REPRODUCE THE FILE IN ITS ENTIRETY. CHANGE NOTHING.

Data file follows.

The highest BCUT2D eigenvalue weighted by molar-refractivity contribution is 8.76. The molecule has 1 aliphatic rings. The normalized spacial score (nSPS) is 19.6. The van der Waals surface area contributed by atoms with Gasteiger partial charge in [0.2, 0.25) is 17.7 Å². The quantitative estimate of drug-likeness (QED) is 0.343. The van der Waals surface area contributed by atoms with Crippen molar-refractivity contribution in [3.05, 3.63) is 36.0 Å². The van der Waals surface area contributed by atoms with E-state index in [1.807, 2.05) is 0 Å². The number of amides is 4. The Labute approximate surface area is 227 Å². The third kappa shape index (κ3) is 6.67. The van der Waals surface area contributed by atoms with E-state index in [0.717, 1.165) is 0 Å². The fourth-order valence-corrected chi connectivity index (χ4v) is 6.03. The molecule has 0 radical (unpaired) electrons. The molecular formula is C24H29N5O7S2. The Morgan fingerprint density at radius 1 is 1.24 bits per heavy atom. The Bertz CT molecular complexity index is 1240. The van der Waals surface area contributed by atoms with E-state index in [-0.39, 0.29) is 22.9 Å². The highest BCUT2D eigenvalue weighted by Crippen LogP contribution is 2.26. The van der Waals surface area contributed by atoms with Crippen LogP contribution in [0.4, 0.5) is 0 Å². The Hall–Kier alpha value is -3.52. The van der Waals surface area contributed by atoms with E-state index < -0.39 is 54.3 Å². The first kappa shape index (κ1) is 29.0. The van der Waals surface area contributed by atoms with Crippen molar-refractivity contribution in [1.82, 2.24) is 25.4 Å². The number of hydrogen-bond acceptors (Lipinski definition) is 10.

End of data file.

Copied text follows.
The highest BCUT2D eigenvalue weighted by molar-refractivity contribution is 8.76. The molecule has 1 aliphatic rings. The normalized spacial score (nSPS) is 19.6. The van der Waals surface area contributed by atoms with Gasteiger partial charge in [0.2, 0.25) is 17.7 Å². The quantitative estimate of drug-likeness (QED) is 0.343. The van der Waals surface area contributed by atoms with Crippen molar-refractivity contribution in [3.05, 3.63) is 36.0 Å². The van der Waals surface area contributed by atoms with E-state index in [1.807, 2.05) is 0 Å². The number of amides is 4. The Labute approximate surface area is 227 Å². The third kappa shape index (κ3) is 6.67. The van der Waals surface area contributed by atoms with E-state index in [0.717, 1.165) is 0 Å². The fourth-order valence-corrected chi connectivity index (χ4v) is 6.03. The molecule has 0 radical (unpaired) electrons. The molecular formula is C24H29N5O7S2. The Morgan fingerprint density at radius 1 is 1.24 bits per heavy atom. The Bertz CT molecular complexity index is 1240. The van der Waals surface area contributed by atoms with E-state index in [-0.39, 0.29) is 22.9 Å². The highest BCUT2D eigenvalue weighted by Crippen LogP contribution is 2.26. The van der Waals surface area contributed by atoms with Crippen LogP contribution in [0.4, 0.5) is 0 Å². The Hall–Kier alpha value is -3.52. The van der Waals surface area contributed by atoms with E-state index < -0.39 is 54.3 Å². The first kappa shape index (κ1) is 29.0. The van der Waals surface area contributed by atoms with Crippen molar-refractivity contribution in [1.82, 2.24) is 25.4 Å². The number of hydrogen-bond acceptors (Lipinski definition) is 10.